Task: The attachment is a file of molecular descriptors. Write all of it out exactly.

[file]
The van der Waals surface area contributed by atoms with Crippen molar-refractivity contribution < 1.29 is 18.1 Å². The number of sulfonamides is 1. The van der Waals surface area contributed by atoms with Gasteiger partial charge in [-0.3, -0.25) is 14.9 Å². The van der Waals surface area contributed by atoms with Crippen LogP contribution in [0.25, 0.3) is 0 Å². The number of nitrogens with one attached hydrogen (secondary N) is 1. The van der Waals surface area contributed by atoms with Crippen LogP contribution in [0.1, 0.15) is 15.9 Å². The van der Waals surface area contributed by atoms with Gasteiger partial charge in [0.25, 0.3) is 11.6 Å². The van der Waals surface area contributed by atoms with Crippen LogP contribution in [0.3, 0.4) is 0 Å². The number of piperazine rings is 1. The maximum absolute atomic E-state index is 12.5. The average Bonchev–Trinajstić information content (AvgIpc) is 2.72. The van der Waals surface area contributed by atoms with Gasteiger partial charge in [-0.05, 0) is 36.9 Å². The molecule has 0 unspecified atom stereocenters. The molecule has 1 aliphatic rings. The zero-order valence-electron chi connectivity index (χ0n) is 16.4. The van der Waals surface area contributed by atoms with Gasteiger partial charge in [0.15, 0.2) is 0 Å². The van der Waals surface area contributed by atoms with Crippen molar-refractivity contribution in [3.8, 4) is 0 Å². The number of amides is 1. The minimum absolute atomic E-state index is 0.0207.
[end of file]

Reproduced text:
The van der Waals surface area contributed by atoms with Crippen molar-refractivity contribution < 1.29 is 18.1 Å². The number of sulfonamides is 1. The van der Waals surface area contributed by atoms with Gasteiger partial charge in [-0.3, -0.25) is 14.9 Å². The van der Waals surface area contributed by atoms with Crippen LogP contribution in [0.25, 0.3) is 0 Å². The number of nitrogens with one attached hydrogen (secondary N) is 1. The van der Waals surface area contributed by atoms with Crippen LogP contribution in [0.1, 0.15) is 15.9 Å². The van der Waals surface area contributed by atoms with Gasteiger partial charge in [0.25, 0.3) is 11.6 Å². The van der Waals surface area contributed by atoms with Crippen LogP contribution in [0.3, 0.4) is 0 Å². The number of piperazine rings is 1. The maximum absolute atomic E-state index is 12.5. The average Bonchev–Trinajstić information content (AvgIpc) is 2.72. The van der Waals surface area contributed by atoms with Gasteiger partial charge in [-0.05, 0) is 36.9 Å². The molecule has 0 unspecified atom stereocenters. The molecule has 1 aliphatic rings. The zero-order valence-electron chi connectivity index (χ0n) is 16.4. The van der Waals surface area contributed by atoms with Gasteiger partial charge in [0.15, 0.2) is 0 Å². The van der Waals surface area contributed by atoms with Crippen molar-refractivity contribution in [3.8, 4) is 0 Å². The number of amides is 1. The minimum absolute atomic E-state index is 0.0207.